Church’s suicide victims
Nick McKenzie, Richard Baker and Jane Lee
April 13, 2012
CONFIDENTIAL police reports have detailed the suicides of at least 40 people sexually abused by Catholic clergy in Victoria, and have urged a new inquiry into these and many other deaths suspected to be linked to abuse in the church.
In a damning assessment of the church’s handling of abuse issues, the reports say it appears the church has known about a shockingly high rate of suicides and premature deaths but has “chosen to remain silent.”
Written by Detective Sergeant Kevin Carson, the reports state that while conducting lengthy inquiries into paedophile clergy, investigators have discovered “an inordinate number of suicides which appear to be a consequence of sexual offending”…
God knows how many.
(In related news, Police prepare coronial brief on Catholic Church abuse suicides, Liz Hobday, PM (ABC), April 13, 2012.)
In any case, the call for some kind of government inquiry into Church abuse and its effects has been made many times in the past — in fact, for almost the last two decades. In other words, since the early- to mid-1990s, during which time Cardinal Pell was famously photographed (August 1993) lending his support to paedophile priest Gerard Ridsdale outside Melbourne Magistrates Court — a comradely act which Pell is yet to live down.
In Ireland (see also : Philadelphia), the investigatory response by government has seemingly been quite thorough, and therefore quite distinct from that of governments in Australia, and especially Victoria. On the other hand, only one or two MPs (the Member for Oakleigh, Ann Barker, and Greens MP Colleen Hartland) appear to have registered public concern, and the great mass of Catholics in the state are silent, as is the clergy (with one or two exceptions). In terms of authorising a genuine inquiry then, and in the absence of significant public concern, the main consideration for the Baillieu government will presumably be not wanting to alienate the Church or conservative opinion. Further, given only marginal public concern, it would seem that only marginal political advantage would be obtained through paying such matters serious attention. Finally, such an inquiry risks uncovering misdeeds in very high places…
Unfortunately for both Church and State, the Cummins Report (of the Protecting Victoria’s Vulnerable Children Inquiry) — intended to examine general conditions faced by vulnerable children rather than Church abuse specifically, and tabled in Parliament on February 28 — made numerous recommendations, among them:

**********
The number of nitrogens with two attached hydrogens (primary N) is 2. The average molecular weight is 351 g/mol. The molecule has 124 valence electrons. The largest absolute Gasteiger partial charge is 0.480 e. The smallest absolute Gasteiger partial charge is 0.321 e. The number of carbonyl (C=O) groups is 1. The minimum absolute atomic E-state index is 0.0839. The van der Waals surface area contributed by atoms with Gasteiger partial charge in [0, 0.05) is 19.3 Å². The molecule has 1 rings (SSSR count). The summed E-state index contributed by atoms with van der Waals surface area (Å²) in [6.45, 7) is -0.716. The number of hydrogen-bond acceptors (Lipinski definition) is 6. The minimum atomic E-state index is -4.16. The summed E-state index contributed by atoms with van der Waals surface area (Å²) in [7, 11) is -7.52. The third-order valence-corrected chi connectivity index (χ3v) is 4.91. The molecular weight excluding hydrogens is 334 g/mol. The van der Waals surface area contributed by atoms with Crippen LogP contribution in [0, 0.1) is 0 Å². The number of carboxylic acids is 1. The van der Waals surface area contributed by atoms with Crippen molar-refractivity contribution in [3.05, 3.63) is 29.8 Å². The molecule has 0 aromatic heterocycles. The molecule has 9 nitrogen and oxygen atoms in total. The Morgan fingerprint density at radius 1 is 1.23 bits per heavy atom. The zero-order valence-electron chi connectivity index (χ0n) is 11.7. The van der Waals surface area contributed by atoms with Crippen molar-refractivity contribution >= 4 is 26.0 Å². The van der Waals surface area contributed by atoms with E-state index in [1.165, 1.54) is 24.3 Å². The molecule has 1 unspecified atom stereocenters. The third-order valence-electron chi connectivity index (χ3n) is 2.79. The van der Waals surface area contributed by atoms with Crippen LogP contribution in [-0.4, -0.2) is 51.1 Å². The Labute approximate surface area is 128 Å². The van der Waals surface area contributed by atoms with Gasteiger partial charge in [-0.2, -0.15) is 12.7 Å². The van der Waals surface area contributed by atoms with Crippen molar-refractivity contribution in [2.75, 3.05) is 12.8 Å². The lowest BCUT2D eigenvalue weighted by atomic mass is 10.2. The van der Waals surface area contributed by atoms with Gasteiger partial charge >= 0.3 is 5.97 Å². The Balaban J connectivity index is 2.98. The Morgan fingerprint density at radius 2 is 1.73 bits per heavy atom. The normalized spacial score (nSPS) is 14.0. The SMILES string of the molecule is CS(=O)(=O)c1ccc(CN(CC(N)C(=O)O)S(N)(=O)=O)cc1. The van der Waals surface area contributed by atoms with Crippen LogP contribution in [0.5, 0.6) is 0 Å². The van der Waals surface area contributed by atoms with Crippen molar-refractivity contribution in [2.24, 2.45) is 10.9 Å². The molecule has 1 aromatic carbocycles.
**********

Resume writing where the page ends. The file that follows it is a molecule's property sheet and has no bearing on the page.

48. A formal investigation should be conducted into the processes by which religious organisations respond to the criminal abuse of children by religious personnel within their organisations. Such an investigation should possess the powers to compel the elicitation of witness evidence and of documentary and electronic evidence.
The most recent major case involving a Catholic paedophile was that of Robert Best. In May last year it was publicly disclosed that “Best was found guilty at trial of 21 charges, including the rape of a nine-year-old disabled boy, and later pleaded guilty to a further six”. (Best is currently appealing against the 21 charges.) His conviction was of course a public relations nightmare for the Church, requiring significant and ongoing additional expenditure on top of the massive sums already invested in his legal defence. Broken Rites:
When Best’s lawyers suddenly lodged Best’s guilty plea in court on 30 May 2011, the Christian Brothers Order was ready with a public statement which it immediately sent to media outlets. The Order issued the statement through a public relations firm that handles publicity for the Catholic Church in Melbourne. The statement said that it was being issued on behalf of the Christian Brothers Oceania (that is, Australia and the Pacific). It said: